Financial institutions may owe their customers a duty to make inquiry where there are suspicious circumstances presented by an instruction to transfer funds, and if not satisfied by the inquiry, a duty to warn the customer about the risk of fraud.
In a recent decision from the Court of Appeal for British Columbia (Zheng v. Bank of China, 2023 BCCA 43), the Court held that financial institutions may have a duty to specifically warn customers about the risk of fraud where: (a) the financial institution knows about a particular fraudulent scheme happening in the community; and (b) a customer provides an instruction to transfer funds from their account in suspicious circumstances and where the customer matches the profile of targets of the fraud.
While the Zheng decision has attracted media attention and a flurry of social media commentary, the decision does not change the law in any way relating to the duties that banks owe to their customers. The Court of Appeal’s decision is not surprising considering the limitations of the summary judgment rule in British Columbia and the peculiar allegations made by the Plaintiff in Zheng. The two decisions leading to the appeal and the Court of Appeal’s decision itself provide a helpful overview and recitation of the duties owed by banks to their customers and the circumstances in which an exclusion clause in a banking agreement (or for a particular banking transaction) may be unenforceable.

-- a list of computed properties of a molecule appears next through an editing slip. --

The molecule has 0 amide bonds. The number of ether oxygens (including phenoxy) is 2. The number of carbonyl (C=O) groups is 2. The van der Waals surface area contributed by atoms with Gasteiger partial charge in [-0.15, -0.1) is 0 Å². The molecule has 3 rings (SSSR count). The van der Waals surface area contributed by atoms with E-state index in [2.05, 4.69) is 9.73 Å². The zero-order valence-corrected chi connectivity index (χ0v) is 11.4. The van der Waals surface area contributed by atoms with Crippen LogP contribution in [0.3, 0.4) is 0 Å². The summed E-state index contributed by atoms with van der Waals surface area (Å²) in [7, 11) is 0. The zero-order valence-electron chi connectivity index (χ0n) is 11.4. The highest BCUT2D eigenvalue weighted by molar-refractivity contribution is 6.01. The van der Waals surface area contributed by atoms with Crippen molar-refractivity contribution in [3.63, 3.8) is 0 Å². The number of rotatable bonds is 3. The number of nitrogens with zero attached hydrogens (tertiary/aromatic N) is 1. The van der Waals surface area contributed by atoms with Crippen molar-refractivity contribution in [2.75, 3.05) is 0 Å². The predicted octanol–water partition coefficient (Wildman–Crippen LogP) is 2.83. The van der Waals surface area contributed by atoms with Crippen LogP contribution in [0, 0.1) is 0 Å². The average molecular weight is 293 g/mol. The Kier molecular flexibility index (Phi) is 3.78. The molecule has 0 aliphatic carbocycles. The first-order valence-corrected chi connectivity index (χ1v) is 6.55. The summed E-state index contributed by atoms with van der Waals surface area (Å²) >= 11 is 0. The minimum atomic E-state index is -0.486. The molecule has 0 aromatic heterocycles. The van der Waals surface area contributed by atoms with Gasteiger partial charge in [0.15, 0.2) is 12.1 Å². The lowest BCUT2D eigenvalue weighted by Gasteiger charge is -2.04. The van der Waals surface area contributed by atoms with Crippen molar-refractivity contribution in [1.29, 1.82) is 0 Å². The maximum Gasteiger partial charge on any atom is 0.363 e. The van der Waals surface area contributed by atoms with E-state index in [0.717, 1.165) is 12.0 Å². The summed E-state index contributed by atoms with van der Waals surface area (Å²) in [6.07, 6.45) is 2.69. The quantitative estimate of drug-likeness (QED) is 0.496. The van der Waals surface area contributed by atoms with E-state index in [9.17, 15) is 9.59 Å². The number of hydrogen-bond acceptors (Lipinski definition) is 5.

- The key foundations of the banker-customer relationship remain unchanged: The bank owes a contractual duty to its customers to exercise reasonable care and skill in the discharge of the bank’s obligations to its customers.
- Where there are suspicious or sufficiently unusual circumstances present in connection with an instruction given by a customer, then the bank may owe an additional duty to the customer to inquire about the nature of the intended transaction. If the bank knows about a prevailing scam targeting people in the customer’s demographic, and if the intended transaction presents a “clear probability of fraud”, then the bank may have a duty to warn the customer about the prevailing fraud.
- Banks are not required to “play amateur detective” with regards to every instruction from its customers, and they do not have a general duty to investigate all types of prevailing fraud circulating in the communities in which they do business.
- Exclusion clauses in banking agreements are enforceable for acts or omissions that fall within the scope of the exclusion, unless the bargain would be unconscionable or otherwise voidable on public policy grounds (Tercon v. British Columbia, 2010 SCC 4).
The Plaintiff received a phone call from someone purporting to be from the Chinese consulate. She was instructed to transfer $69,000 into a Hong Kong bank account, under threats that her own accounts would be frozen and that she would face deportation and imprisonment if she failed to do so.